Statistics of extremes in hydrology

Richard W. Katz, Marc B. Parlange, Philippe Naveau

Research output: Contribution to journalArticleResearchpeer-review

1004 Citations (Scopus)


The statistics of extremes have played an important role in engineering practice for water resources design and management. How recent developments in the statistical theory of extreme values can be applied to improve the rigor of hydrologic applications and to make such analyses more physically meaningful is the central theme of this paper. Such methodological developments primarily relate to maximum likelihood estimation in the presence of covariates, in combination with either the block maxima or peaks over threshold approaches. Topics that are treated include trends in hydrologic extremes, with the anticipated intensification of the hydrologic cycle as part of global climate change. In an attempt to link downscaling (i.e., relating large-scale atmosphere-ocean circulation to smaller-scale hydrologic variables) with the statistics of extremes, statistical downscaling of hydrologic extremes is considered. Future challenges are reviewed, such as the development of more rigorous statistical methodology for regional analysis of extremes, as well as the extension of Bayesian methods to more fully quantify uncertainty in extremal estimation. Examples include precipitation and streamflow extremes, as well as economic damage associated with such extreme events, with consideration of trends and dependence on patterns in atmosphere-ocean circulation (e.g., El Niño phenomenon).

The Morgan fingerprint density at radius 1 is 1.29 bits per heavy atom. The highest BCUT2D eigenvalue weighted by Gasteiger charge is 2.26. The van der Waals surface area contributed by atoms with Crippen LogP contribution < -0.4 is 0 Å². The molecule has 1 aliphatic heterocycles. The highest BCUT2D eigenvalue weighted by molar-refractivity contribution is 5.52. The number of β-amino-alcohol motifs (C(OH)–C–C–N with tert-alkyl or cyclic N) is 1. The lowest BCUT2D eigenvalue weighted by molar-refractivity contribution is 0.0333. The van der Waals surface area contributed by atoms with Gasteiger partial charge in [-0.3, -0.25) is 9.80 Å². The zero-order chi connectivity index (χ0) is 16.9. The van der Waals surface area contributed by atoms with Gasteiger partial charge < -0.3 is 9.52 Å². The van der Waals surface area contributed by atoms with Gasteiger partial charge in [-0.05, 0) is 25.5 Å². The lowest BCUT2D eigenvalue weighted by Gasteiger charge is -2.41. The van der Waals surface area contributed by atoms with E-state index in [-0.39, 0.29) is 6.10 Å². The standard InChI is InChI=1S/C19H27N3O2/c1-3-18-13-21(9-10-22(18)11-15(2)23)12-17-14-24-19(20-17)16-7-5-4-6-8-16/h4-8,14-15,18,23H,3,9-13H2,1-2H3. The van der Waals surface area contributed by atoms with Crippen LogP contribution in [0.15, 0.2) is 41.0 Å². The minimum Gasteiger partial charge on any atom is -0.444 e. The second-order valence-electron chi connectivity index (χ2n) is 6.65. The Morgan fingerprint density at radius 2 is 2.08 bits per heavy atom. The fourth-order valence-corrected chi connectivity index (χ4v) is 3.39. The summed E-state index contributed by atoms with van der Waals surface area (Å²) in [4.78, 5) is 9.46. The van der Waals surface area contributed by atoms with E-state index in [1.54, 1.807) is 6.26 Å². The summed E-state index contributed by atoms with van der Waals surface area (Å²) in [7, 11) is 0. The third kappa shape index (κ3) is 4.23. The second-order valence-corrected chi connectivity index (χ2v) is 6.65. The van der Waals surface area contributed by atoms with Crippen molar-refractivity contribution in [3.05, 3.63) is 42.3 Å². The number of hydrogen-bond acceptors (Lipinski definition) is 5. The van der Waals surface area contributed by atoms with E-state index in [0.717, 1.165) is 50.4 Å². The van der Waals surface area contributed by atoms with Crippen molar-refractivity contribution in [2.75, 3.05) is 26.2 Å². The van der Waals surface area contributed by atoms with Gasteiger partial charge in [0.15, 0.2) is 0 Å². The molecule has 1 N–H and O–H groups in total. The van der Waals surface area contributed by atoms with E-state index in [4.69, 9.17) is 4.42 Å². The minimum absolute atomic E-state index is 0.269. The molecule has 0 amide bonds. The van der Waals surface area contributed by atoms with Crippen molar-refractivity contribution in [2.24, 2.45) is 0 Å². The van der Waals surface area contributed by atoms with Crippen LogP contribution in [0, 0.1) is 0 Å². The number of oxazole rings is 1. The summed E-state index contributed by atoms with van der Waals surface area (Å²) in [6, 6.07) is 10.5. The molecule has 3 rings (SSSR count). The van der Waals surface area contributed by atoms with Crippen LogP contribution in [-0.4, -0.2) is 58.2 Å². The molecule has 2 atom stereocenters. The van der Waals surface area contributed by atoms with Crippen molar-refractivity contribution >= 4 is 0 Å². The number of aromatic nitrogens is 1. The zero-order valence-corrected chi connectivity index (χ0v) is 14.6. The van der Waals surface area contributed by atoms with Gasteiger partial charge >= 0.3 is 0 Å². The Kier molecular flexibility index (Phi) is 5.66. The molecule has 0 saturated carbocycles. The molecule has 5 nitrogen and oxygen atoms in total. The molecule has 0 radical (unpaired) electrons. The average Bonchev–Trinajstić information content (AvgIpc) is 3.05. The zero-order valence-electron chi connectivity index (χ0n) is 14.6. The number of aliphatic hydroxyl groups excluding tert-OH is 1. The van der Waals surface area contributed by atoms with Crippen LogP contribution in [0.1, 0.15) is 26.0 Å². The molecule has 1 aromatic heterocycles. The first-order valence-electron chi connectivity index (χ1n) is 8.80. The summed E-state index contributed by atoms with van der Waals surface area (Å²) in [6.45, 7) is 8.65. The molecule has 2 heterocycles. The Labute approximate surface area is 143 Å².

Original languageEnglish
Pages (from-to)1287-1304
Number of pages18
JournalAdvances in Water Resources
Issue number8-12
Publication statusPublished - Aug 2002
Externally publishedYes


  • Climate change
  • Covariates
  • Maximum likelihood
  • Statistical downscaling

Cite this